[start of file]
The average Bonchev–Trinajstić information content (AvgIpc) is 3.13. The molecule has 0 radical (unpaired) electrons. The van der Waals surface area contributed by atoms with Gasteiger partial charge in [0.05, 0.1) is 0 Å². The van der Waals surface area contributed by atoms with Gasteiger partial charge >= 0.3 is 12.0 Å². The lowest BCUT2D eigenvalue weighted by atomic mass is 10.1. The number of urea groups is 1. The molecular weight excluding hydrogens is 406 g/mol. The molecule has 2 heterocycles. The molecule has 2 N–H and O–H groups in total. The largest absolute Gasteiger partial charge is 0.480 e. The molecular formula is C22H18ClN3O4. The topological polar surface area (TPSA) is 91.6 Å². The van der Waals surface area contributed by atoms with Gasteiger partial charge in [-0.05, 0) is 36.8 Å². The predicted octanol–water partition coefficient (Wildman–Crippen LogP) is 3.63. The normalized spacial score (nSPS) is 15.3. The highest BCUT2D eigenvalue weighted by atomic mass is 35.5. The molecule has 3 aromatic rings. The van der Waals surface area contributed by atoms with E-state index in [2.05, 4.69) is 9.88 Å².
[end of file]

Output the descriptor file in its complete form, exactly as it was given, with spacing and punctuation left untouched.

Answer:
The average Bonchev–Trinajstić information content (AvgIpc) is 3.13. The molecule has 0 radical (unpaired) electrons. The van der Waals surface area contributed by atoms with Gasteiger partial charge in [0.05, 0.1) is 0 Å². The van der Waals surface area contributed by atoms with Gasteiger partial charge >= 0.3 is 12.0 Å². The lowest BCUT2D eigenvalue weighted by atomic mass is 10.1. The number of urea groups is 1. The molecular weight excluding hydrogens is 406 g/mol. The molecule has 2 heterocycles. The molecule has 2 N–H and O–H groups in total. The largest absolute Gasteiger partial charge is 0.480 e. The molecular formula is C22H18ClN3O4. The topological polar surface area (TPSA) is 91.6 Å². The van der Waals surface area contributed by atoms with Gasteiger partial charge in [-0.05, 0) is 36.8 Å². The predicted octanol–water partition coefficient (Wildman–Crippen LogP) is 3.63. The normalized spacial score (nSPS) is 15.3. The highest BCUT2D eigenvalue weighted by atomic mass is 35.5. The molecule has 3 aromatic rings. The van der Waals surface area contributed by atoms with E-state index in [2.05, 4.69) is 9.88 Å².